It really irked Richard King to watch the drummer in "The Buddy Holly Story" bang away on a 1980s drum set, in a movie set in the 1950s.
Most movie-goers probably never knew the difference. But such a glaring period error couldn't escape King's eyes.
At Master Musicians in Glen Burnie, King is known as "the heartbeat of the drum department." To his credit, the shop has earned an international reputation as the place to go for old, rare, usable drums.
"We started this as a hobby," said King, 34. "It's grown into something totally unbelievable."
For six years, the vintage drum expert has bought, sold and restored literally thousands of antique drums, boasting clients like Rolling Stone Charlie Watts, Little Feat's Ritchie Hayward and Cheap Trick's Bun E. Carlos. Just last week, Carl Palmer, of Emerson, Lake & Palmer, faxed in a request to buy a drum set that once belonged to Buddy Rich. Palmer heard about King from a friend.
In October 1990, when the 20th-Century Fox people approachedKing about World War II-era film "For the Boys," King gladly helped Hollywood go authentic.
King told prop master Louis Fleming -- who'd heard about King from a drum-collecting movie extra -- he had justwhat Fleming needed, six 1940s-era Gretsch drum sets, valued at $10,000.
Fox offered King either money or film credits. King took the money, since virtually all his business comes word of mouth anyway.
"It would have been nice to see the credits, but we figured in the business we're in, we get repeat business and by word of mouth," he said. "The credits wouldn't have done as much good."
He framed a copy of the first check, for $3,741, from 20th-Century Fox Film Corp.
When he finally saw the movie, starring Bette Midler and James Caan, King was thrilled with its authenticity, especially with his drums in six separate scenes, appearing just as he'd sent them.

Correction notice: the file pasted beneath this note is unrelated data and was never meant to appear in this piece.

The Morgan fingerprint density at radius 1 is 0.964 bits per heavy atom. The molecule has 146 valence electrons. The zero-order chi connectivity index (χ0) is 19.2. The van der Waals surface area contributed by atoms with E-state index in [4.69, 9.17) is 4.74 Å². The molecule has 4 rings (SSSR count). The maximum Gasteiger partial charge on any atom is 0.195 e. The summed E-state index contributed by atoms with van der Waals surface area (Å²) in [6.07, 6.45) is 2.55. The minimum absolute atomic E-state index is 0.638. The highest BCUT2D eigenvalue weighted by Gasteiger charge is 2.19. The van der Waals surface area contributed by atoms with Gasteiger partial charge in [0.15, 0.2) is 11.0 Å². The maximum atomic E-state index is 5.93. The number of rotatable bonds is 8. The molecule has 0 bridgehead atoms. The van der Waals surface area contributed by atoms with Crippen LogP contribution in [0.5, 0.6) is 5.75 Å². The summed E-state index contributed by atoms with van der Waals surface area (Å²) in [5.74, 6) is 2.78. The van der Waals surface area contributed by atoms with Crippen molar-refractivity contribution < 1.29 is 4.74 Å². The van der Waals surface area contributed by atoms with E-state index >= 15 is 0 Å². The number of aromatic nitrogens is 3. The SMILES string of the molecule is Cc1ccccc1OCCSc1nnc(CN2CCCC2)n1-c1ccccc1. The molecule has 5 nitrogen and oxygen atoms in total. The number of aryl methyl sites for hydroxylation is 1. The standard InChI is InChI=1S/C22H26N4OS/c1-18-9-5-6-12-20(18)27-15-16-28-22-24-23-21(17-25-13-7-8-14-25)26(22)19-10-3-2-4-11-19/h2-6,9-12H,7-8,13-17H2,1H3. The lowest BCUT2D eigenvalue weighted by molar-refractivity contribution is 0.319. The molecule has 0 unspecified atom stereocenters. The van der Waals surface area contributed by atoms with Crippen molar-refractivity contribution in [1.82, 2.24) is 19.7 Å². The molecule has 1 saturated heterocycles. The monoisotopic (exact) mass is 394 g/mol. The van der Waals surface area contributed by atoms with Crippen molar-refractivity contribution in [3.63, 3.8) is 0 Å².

For King, whose work as a drummer for three local bands keeps him busy several nights a week, the most recent brush with fame is nothing new.
He became known as the guy who sold drums to the Rolling Stones in 1989, just before their Steel Wheels tour.
The Stones' stage manager had called a St. Louis music dealer while searching nationally for vintage drums for Watts. The Stones' drummer collects the antiques in his English castle and plays nothing else. The dealer referred the stage manager to King.
Between February and the start of the fall tour, Watts bought several snare drums from King and even invited him toa Connecticut rehearsal. Later, for $500, he bought a 1960s vintage 22-inch Gretsch bass drum, which King refurbished. Watts used it as part of a backup set during the tour.
King delivered that drum himself to JFK Stadium in Philadelphia, where the Stones rehearsed. He went backstage, met the band and saw the beat-up cowbell Watts used on "Honky Tonk Women" more than two decades ago.
"I ended up talking to all the Stones that way," King said. "They were just walking around and I talked to them. It was a real thrill."
King documents the meeting with snapshots at Master Musicians. In one, he stands beside a gaunt-looking Watts, dressed all in black with his hands shoved in his pockets. In another photo, King stands with lead guitarist Keith Richards, who is smiling and wearing sunglasses and a Ziggy Marley T-shirt. King also has a photo of bassist Bill Wyman, playing ping pongbackstage.
"They were nice guys," King said. "Mick Jagger thoughtwe were from the Gretsch drum company. He started talking about his kid wanting drums. I said, 'Give Charlie a call and he'll get in touch with us.' I've had to learn not to drool and act awe-struck."
Since the tour, Watts has become a regular customer. King sends merchandise lists to the stage manager and Watts has even referred musiciansfrom The Hollies and Bad Company to the Glen Burnie shop.
King began collecting vintage drums -- anything made between 1910 and 1970 -- when he started working at the music shop. He placed a small ad in Modern Drummer and business mushroomed. Now, about 20 to 30 people a week inquire about his stock.
The drums come from attics, pawn shops and estate sales. Once, he bought truckloads of drums from an out-of-business New York City pawn shop. From that sale, King acquired 600 drums, including a pale pink drum set once used by 1970s glitter rockers The New York Dolls. In most cases, King buys from musicians, many of whom search for vintage drums in pawn shops or newspaper ads while touring.